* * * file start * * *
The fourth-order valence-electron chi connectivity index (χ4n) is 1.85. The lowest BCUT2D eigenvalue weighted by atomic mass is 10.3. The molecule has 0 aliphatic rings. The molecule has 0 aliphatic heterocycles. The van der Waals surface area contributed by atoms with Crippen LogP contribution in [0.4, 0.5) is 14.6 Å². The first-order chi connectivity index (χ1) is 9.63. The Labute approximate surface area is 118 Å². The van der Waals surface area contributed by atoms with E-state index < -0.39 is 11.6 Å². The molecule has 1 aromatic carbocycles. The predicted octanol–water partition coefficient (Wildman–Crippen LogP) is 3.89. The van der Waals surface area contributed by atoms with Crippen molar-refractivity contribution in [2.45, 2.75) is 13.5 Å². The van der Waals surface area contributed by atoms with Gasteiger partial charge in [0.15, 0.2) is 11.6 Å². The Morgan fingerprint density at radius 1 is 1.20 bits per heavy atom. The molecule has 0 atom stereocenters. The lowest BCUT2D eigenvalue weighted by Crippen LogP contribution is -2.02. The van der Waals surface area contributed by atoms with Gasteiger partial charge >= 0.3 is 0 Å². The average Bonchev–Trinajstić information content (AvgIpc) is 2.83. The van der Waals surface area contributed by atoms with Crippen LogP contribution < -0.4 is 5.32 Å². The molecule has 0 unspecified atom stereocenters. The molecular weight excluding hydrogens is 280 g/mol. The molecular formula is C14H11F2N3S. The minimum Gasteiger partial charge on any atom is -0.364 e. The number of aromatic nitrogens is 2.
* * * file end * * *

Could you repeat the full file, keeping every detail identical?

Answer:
The fourth-order valence-electron chi connectivity index (χ4n) is 1.85. The lowest BCUT2D eigenvalue weighted by atomic mass is 10.3. The molecule has 0 aliphatic rings. The molecule has 0 aliphatic heterocycles. The van der Waals surface area contributed by atoms with Crippen LogP contribution in [0.4, 0.5) is 14.6 Å². The first-order chi connectivity index (χ1) is 9.63. The Labute approximate surface area is 118 Å². The van der Waals surface area contributed by atoms with E-state index < -0.39 is 11.6 Å². The molecule has 1 aromatic carbocycles. The predicted octanol–water partition coefficient (Wildman–Crippen LogP) is 3.89. The van der Waals surface area contributed by atoms with Crippen molar-refractivity contribution in [2.45, 2.75) is 13.5 Å². The van der Waals surface area contributed by atoms with Gasteiger partial charge in [0.15, 0.2) is 11.6 Å². The Morgan fingerprint density at radius 1 is 1.20 bits per heavy atom. The molecule has 0 atom stereocenters. The lowest BCUT2D eigenvalue weighted by Crippen LogP contribution is -2.02. The van der Waals surface area contributed by atoms with Gasteiger partial charge >= 0.3 is 0 Å². The average Bonchev–Trinajstić information content (AvgIpc) is 2.83. The van der Waals surface area contributed by atoms with Crippen LogP contribution < -0.4 is 5.32 Å². The molecule has 0 unspecified atom stereocenters. The molecular weight excluding hydrogens is 280 g/mol. The molecular formula is C14H11F2N3S. The minimum Gasteiger partial charge on any atom is -0.364 e. The number of aromatic nitrogens is 2.